My place in the Industrial Automation industry is being a sort-of Networking Guru. Talking to you about Modbus TCP, EtherNet/IP, Profinet IO and all the rest. Telling you about our Industrial Gateway product line, our Building Automation Gateway products and all the rest.
I do these things even though I’m not the bits and bytes kind of guy like a Kevin Knake from HMS (the guys brilliant). I’m not a Systems guy like a Carl Henning at the PI (Profinet Interface Organization). It’s really true that Carl knows more about complex automation systems than I’ll ever know. Carl’s way smarter than me too.
But I know my tiny, tiny piece of the world pretty well. And moreover I’m able, I think, to explain things in a way that is easy to understand. Because I’m not the bits and bytes guy or the systems guy I can take what I learn from them and bring it to you guys in a way that’s hopefully interesting and educational. That’s what I try to do and I hit the mark on it more often than I miss.
Well in last month’s newsletter I strayed pretty far from that. Almost as far as you can get. After visiting Matt Kuzel in Ann Arbor, MI, I got to thinking about our Fathers. He lost his recently. I lost mine a few years ago. I wrote an opening to the newsletter called “Two Fathers”.
The response has been exceptional. It’s struck a nerve with many of our readers.
I’ve had guys write me about their dad, how much they miss him and what he meant to him. I’ve had congratulations for being sensitive to the feelings of another guy who recently lost his Dad. And I’ve had a couple of instances where guys called their Fathers after reading the newsletter to tell them how much they love them and thank them for all they’ve done.
Those last one brought some tears to my eyes.
This article made me think some about the future. And in my case, what my step-grandchildren that I love dearly are going to remember about me and my life. So even though I’ve managed to touch a few lives here, I’ve been touched more. I’ve changed more. I’m more aware.
And for that I’m very thankful!
PS – If you aren’t getting our newsletter you can get the printed copy by calling Jessica on 262-436-9299 or using the contacts button on the RTA Home page. For the email version, just click RTA Newsletter.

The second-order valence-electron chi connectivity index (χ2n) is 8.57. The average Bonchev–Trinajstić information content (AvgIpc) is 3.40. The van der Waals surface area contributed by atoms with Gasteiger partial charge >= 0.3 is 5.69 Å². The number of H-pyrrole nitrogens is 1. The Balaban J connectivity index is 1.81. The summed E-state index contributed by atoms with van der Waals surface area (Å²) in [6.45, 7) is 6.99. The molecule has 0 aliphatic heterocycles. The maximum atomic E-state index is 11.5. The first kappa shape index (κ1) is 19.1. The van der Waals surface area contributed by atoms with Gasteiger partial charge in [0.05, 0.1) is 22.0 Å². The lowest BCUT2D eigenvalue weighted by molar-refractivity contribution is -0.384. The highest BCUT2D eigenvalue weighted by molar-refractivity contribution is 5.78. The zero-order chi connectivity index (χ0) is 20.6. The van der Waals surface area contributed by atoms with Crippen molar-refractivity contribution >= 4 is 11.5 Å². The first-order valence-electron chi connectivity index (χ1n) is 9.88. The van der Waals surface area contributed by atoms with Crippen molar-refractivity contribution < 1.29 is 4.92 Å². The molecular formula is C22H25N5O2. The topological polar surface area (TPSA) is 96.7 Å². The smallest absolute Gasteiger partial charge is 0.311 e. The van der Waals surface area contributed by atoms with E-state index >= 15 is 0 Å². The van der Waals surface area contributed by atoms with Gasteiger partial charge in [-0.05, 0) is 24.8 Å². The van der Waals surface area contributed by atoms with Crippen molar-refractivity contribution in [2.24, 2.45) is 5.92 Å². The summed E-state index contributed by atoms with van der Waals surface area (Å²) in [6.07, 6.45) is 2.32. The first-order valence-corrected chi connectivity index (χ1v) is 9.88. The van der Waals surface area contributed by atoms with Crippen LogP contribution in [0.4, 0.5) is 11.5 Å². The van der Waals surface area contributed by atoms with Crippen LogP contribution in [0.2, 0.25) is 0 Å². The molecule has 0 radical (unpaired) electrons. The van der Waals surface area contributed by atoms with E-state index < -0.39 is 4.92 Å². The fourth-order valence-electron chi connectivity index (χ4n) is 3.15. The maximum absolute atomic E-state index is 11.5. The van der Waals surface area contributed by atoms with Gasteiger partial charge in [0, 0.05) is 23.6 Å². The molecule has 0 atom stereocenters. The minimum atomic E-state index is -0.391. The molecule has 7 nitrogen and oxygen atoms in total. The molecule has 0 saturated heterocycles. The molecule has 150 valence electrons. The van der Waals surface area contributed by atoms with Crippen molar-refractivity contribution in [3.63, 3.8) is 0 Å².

For your convenience, I’m posting the article here:
I had a chance recently to spend some time with a really great guy and friend of mine in Ann Arbor, Michigan, Matt Kuzel. If you don’t know Matt, you should. He’s the owner of Huron Net Works. He a great engineer and knows the CAN physical layer about as well as anyone. He’s especially skilled at DeviceNet development (www.huronnet.com) and can probably quote from the DeviceNet specification by memory.
I’ve know Matt, well it seems like forever. I especially remember being with him on September 11, 2001. ODVA had a DeviceNet event at the GM Tech Center starting at 8AM that morning. Matt was speaking when the first tower fell. People had pagers then and one by one, everyone’s pager was going off while Matt spoke. That day’s, of course, a life experience that we all share.
I was sad to learn that Matt had recently lost his Father. Cancer took Matt’s dad. Old age took mine. It was painful and difficult as it was for me. But amid all that emotion there was joy and rememberances that united us.
Both our Fathers, while coming from totally different backgrounds, lived rich full lives. My dad was born on a rural Italian Tobacco farm during World War 1. Things were pretty primitive. No plumbing. No electricity. No newspaper. Little connection with the world outside his town and even seeing other townspeople was pretty unusual. Dad spent a lot of his youth sleeping in the fields protecting the sheep herd from predators.